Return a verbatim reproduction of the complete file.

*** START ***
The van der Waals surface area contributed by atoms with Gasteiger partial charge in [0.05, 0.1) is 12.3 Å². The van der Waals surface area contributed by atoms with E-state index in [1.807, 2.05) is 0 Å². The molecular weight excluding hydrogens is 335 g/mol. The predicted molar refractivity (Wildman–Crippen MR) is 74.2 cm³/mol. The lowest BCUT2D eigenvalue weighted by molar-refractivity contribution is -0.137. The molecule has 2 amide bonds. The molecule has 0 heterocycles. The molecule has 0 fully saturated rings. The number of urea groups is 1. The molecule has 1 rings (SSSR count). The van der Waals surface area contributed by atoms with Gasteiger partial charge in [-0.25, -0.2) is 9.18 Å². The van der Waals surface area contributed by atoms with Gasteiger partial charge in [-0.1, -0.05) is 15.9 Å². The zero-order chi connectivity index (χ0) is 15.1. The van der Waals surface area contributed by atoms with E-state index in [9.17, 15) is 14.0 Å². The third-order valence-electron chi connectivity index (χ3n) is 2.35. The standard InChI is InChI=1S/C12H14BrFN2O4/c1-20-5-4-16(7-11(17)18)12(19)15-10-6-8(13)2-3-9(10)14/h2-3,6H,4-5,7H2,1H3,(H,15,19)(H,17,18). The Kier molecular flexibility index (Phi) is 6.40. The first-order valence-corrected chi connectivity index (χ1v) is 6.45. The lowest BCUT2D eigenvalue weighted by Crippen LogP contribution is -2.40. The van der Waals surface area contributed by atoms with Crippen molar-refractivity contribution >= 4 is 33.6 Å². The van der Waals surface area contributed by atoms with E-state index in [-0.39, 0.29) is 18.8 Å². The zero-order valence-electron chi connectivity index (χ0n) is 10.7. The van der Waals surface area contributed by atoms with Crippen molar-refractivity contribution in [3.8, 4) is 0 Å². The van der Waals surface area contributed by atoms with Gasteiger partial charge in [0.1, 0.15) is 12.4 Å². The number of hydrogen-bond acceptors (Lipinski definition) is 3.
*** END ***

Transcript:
The van der Waals surface area contributed by atoms with Gasteiger partial charge in [0.05, 0.1) is 12.3 Å². The van der Waals surface area contributed by atoms with E-state index in [1.807, 2.05) is 0 Å². The molecular weight excluding hydrogens is 335 g/mol. The predicted molar refractivity (Wildman–Crippen MR) is 74.2 cm³/mol. The lowest BCUT2D eigenvalue weighted by molar-refractivity contribution is -0.137. The molecule has 2 amide bonds. The molecule has 0 heterocycles. The molecule has 0 fully saturated rings. The number of urea groups is 1. The molecule has 1 rings (SSSR count). The van der Waals surface area contributed by atoms with Gasteiger partial charge in [-0.25, -0.2) is 9.18 Å². The van der Waals surface area contributed by atoms with Gasteiger partial charge in [-0.1, -0.05) is 15.9 Å². The zero-order chi connectivity index (χ0) is 15.1. The van der Waals surface area contributed by atoms with E-state index in [9.17, 15) is 14.0 Å². The third-order valence-electron chi connectivity index (χ3n) is 2.35. The standard InChI is InChI=1S/C12H14BrFN2O4/c1-20-5-4-16(7-11(17)18)12(19)15-10-6-8(13)2-3-9(10)14/h2-3,6H,4-5,7H2,1H3,(H,15,19)(H,17,18). The Kier molecular flexibility index (Phi) is 6.40. The first-order valence-corrected chi connectivity index (χ1v) is 6.45. The lowest BCUT2D eigenvalue weighted by Crippen LogP contribution is -2.40. The van der Waals surface area contributed by atoms with Crippen molar-refractivity contribution >= 4 is 33.6 Å². The van der Waals surface area contributed by atoms with E-state index in [-0.39, 0.29) is 18.8 Å². The zero-order valence-electron chi connectivity index (χ0n) is 10.7. The van der Waals surface area contributed by atoms with Crippen molar-refractivity contribution in [3.8, 4) is 0 Å². The van der Waals surface area contributed by atoms with Gasteiger partial charge in [0.1, 0.15) is 12.4 Å². The number of hydrogen-bond acceptors (Lipinski definition) is 3.